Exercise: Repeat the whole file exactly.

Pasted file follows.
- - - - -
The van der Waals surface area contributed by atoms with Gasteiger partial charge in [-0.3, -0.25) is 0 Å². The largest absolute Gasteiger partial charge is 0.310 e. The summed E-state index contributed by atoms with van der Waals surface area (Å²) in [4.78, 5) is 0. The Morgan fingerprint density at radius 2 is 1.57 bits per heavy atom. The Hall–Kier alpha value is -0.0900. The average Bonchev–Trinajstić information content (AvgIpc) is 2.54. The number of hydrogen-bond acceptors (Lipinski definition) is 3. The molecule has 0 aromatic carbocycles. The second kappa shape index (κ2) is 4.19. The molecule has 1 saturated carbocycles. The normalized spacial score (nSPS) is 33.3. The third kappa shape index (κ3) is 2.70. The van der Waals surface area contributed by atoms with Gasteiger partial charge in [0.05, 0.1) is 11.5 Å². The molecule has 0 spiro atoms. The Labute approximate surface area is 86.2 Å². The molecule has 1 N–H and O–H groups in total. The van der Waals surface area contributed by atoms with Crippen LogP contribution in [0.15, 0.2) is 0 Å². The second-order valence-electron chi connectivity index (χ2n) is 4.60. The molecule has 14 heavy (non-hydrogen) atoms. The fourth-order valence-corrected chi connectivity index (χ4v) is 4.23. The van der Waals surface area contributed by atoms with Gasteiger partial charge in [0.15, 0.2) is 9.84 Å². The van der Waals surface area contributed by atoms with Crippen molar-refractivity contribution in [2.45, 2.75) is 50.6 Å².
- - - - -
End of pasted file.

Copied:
The van der Waals surface area contributed by atoms with Gasteiger partial charge in [-0.3, -0.25) is 0 Å². The largest absolute Gasteiger partial charge is 0.310 e. The summed E-state index contributed by atoms with van der Waals surface area (Å²) in [4.78, 5) is 0. The Morgan fingerprint density at radius 2 is 1.57 bits per heavy atom. The Hall–Kier alpha value is -0.0900. The average Bonchev–Trinajstić information content (AvgIpc) is 2.54. The number of hydrogen-bond acceptors (Lipinski definition) is 3. The molecule has 0 aromatic carbocycles. The second kappa shape index (κ2) is 4.19. The molecule has 1 saturated carbocycles. The normalized spacial score (nSPS) is 33.3. The third kappa shape index (κ3) is 2.70. The van der Waals surface area contributed by atoms with Gasteiger partial charge in [0.05, 0.1) is 11.5 Å². The molecule has 0 spiro atoms. The Labute approximate surface area is 86.2 Å². The molecule has 1 N–H and O–H groups in total. The van der Waals surface area contributed by atoms with Crippen LogP contribution in [0.15, 0.2) is 0 Å². The second-order valence-electron chi connectivity index (χ2n) is 4.60. The molecule has 14 heavy (non-hydrogen) atoms. The fourth-order valence-corrected chi connectivity index (χ4v) is 4.23. The van der Waals surface area contributed by atoms with Gasteiger partial charge in [0.15, 0.2) is 9.84 Å². The van der Waals surface area contributed by atoms with Crippen molar-refractivity contribution in [2.45, 2.75) is 50.6 Å².